May 15, 2014 06:33 PM EDT
Overweight Teens Are More Likely To Be Rejected As Friends
Overweight teens are more likely to be rejected as friends by peers who are normal weight, according to a recent study.
Researchers from Arizona State University found that overweight youth were mostly indifferent to the weight status of their friends. These results suggest that overweight youth often reach out to non-overweight peers for friendship, but are sometimes rebuffed in those efforts. As a consequence, overweight youth may turn to overweight peers for friendship.
"We found consistent evidence that overweight youth choose non-overweight friends more often than they were selected in return," researcher David Schaefer said in a statement.
For the study, researchers analyzed data from the National Longitudinal Study of Adolescent Health that surveyed more than 58,900 students in 88 middle and high schools. Approximately 20 percent of students surveyed provided body mass index data. Students who participated in the study identified their 10 closest friends, five of whom were female and five who were male.
Researchers also utilized social network analysis in the study in order to account for different types of friend selection processes, such as attraction based on similarities, meeting during extracurricular activities, or meeting through a mutual friend. This allowed the researchers to isolate the effect of weight status on friend selection.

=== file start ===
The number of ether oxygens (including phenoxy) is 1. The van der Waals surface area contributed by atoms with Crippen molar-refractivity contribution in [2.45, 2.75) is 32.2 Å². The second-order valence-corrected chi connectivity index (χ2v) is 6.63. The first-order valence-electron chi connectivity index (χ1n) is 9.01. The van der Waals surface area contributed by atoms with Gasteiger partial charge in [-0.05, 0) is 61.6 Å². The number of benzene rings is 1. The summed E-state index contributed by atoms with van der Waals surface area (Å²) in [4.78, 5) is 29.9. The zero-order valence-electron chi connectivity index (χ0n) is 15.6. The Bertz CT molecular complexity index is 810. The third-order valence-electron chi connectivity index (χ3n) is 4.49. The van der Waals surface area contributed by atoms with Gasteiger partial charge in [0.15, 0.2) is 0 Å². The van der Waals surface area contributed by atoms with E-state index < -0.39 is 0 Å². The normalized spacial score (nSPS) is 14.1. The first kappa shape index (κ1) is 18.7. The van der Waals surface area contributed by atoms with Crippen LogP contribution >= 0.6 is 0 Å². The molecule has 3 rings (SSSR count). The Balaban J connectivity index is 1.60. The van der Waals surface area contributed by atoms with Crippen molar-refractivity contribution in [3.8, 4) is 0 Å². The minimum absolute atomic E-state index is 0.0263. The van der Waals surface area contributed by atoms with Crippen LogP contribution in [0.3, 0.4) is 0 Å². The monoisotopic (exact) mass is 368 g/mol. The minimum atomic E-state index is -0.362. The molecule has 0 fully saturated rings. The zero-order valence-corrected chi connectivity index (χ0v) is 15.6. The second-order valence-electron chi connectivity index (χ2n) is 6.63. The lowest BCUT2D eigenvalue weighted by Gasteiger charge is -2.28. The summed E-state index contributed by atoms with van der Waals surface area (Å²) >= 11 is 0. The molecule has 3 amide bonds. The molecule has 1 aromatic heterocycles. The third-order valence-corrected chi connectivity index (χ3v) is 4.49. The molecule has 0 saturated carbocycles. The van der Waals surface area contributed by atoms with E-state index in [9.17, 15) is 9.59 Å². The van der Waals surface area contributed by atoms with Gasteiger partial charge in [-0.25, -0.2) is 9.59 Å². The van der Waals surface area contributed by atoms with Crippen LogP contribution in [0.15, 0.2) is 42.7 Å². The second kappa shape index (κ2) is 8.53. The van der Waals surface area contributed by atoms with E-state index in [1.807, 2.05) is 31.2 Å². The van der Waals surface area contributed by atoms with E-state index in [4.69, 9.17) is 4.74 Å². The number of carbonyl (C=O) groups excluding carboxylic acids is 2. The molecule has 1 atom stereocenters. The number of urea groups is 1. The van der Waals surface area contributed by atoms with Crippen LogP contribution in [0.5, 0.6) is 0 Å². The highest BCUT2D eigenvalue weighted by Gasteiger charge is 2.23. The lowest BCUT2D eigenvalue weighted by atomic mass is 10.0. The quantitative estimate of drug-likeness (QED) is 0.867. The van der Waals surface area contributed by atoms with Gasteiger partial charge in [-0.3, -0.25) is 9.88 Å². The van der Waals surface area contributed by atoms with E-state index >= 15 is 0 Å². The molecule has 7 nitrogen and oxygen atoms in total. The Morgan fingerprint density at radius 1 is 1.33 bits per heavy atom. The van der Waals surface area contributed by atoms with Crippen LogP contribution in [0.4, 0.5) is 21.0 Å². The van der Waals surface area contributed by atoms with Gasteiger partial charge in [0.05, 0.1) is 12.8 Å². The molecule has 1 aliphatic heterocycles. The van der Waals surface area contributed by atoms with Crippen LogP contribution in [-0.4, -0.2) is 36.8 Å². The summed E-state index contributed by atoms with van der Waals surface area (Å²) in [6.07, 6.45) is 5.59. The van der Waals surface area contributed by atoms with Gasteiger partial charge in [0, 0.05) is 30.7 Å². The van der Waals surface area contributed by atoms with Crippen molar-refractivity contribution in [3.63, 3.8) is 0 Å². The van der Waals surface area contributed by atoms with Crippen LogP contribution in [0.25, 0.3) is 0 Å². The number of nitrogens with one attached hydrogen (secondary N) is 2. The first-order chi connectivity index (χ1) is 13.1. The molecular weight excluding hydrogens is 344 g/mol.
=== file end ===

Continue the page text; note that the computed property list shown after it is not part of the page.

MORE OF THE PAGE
"Long-term implications of the study include considering ramifications of social marginalization for prevention and intervention strategies that support the emotional development of overweight youth," researchers Sandra Simpkins said in a statement. "It's important to keep in mind that overweight youth still have lots of friends. Having just one friend makes a big difference. And, it's less important how many friends teens have; what is key is that those friends are supportive."
They also found that young people are also more likely to socially marginalize those who are overweight. As a consequence, overweight youth have one fewer friend, on average, than normal weight young people.
"This is especially troubling since friendships are important sources of support and companionship," Simpkins said. "Not having or losing friends is associated with higher depression and lower self-worth for young people, which could exacerbate the health problems associated with being overweight."
The findings were recently published in the American Journal of Public Health.
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